Opinions without amplification: the problem is the equivalent of a trial where a judge only wants to hear opening statements.
We have opinions and we like to express them. We also have what we like to think of as reasoned positions, and we sometimes like to explain those at well. But anyone immersed in the stew of cable news these days is likely to see more of the first and less of the second: opinion-giving devoid of good reasons. For example, we are knee deep in arguments on health care reform. If a person expresses faith in a single-payer system built out from the expansion of Medicare–a common proposal–we need to hear their reasons. If given the chance they might add that it would have lower administrative costs, works reasonably well in Canada and elsewhere, and would simplify the administrative mess we now have. The problem is that our broadcast media give capable experts too little time to explain how such a system would work.
The topics happen to be political. But like aging divas in some old Broadway revival, none of the program hosts will not move from under the key light at the center of the stage.
One of our cable news networks, MSNBC, favors hosts who are almost always reluctant to allow guests even a New York minute to elaborate on a point of view. Chris Matthews (Hardball) is the worst at sharing time, shutting down sometimes thoughtful guests by asking long questions he then proceeds to answer. Others on the network are inflicted with the same need to dominate, sometimes even Rachel Maddow. To be sure, the gifted Maddow is less guest-centric and almost always up to the task of defending her reasons. But the overall impression is of a network that has turned their evening news lineup into a series of “shows” based on “branded” celebrities. (For the record, we should have news “programs,” not “shows.” A “program” suggests at least the possibility of unscripted discussion.) The topics happen to be political. But like aging divas in some old Broadway revival, none of the program hosts will not move from under the key light at the center of the stage.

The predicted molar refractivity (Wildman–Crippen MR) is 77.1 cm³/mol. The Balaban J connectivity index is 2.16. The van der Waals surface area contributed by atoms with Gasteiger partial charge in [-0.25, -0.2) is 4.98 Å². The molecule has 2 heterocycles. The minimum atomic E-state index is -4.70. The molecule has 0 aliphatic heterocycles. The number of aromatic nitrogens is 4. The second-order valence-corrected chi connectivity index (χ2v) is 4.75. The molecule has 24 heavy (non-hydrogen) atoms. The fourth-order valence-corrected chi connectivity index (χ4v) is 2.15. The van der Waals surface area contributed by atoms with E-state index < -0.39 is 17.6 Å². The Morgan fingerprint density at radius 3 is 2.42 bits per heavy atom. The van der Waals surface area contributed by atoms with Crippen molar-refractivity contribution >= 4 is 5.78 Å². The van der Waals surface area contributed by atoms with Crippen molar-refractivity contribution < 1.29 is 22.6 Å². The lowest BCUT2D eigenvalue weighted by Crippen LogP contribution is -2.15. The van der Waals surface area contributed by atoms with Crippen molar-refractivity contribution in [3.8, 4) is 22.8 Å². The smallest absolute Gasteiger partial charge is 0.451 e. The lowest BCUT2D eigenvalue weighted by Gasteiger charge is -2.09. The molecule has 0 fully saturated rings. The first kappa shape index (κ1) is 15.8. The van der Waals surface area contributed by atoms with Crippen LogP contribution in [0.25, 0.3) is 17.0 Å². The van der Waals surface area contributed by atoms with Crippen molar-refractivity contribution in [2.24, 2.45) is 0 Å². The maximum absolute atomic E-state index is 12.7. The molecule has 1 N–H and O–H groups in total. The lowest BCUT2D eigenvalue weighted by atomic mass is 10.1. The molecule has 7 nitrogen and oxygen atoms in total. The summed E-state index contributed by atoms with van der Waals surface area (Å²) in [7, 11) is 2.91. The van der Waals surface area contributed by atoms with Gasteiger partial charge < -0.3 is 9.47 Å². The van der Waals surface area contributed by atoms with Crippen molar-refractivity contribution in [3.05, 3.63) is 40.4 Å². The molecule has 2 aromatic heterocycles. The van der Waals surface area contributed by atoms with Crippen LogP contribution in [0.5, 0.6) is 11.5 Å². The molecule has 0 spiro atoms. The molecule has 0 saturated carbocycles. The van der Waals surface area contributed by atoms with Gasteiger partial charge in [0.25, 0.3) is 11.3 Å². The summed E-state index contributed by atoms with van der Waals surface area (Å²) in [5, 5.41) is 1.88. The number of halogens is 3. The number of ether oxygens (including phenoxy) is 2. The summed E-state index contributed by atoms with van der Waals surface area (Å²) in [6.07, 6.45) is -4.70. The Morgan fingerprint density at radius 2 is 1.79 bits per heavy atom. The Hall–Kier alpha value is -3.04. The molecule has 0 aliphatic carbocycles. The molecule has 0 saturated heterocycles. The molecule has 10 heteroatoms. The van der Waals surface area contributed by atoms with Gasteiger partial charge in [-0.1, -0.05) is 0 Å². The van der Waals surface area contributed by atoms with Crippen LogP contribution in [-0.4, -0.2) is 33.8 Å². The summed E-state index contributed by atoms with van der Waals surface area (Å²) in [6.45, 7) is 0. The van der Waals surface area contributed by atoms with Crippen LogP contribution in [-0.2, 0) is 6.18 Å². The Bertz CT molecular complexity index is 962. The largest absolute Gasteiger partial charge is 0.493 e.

CNN is slightly less star struck. Their on-air journalists, including Erin Burnett, Anderson Cooper and Wolf Blitzer are able listeners and sometimes sharp questioners. CNN’s problem is that they have decided to add large panels of “experts” to comment on what is always “breaking News.” The pattern means there are as many as eight observers: party hacks and surrogates for the President, and sometimes a few people with real insight into governmental affairs (for example, David Gergen and David Axelrod.) But no guest is given more than a few seconds to make a point. Opinions, but too little amplification: the problem is equivalent to a court trial where a judge only wants to hear opening statements, but not supporting testifiers.
Older research put the average television news soundbite coming from an expert at about eight seconds, hardly enough time for anyone to clear their throats, let alone explain the intricacies of a policy proposal. Even in the expanded cable and streaming universe, the number does not seem to have grown. The guests are often decoration to add legitimacy to the proceedings, or to fill in important but minor holes of infrequent silence.
This matters because a true reasoned argument is a claim (assertion) and it’s good reasons. A claim alone is not enough. It’s intellectually crippling to only state assertions: the equivalent of trying to have a public debate via Twitter. All of this is made more poignant by the fact that true discursive media–the New York Times and Atlantics of the world–struggle to hold on to their readers. It seems that many Americans are too busy or distracted to remain engaged long enough to get full explanations. Instead, they get less about more, creating what political scientist Robert Entman once described as a “democracy without citizens.”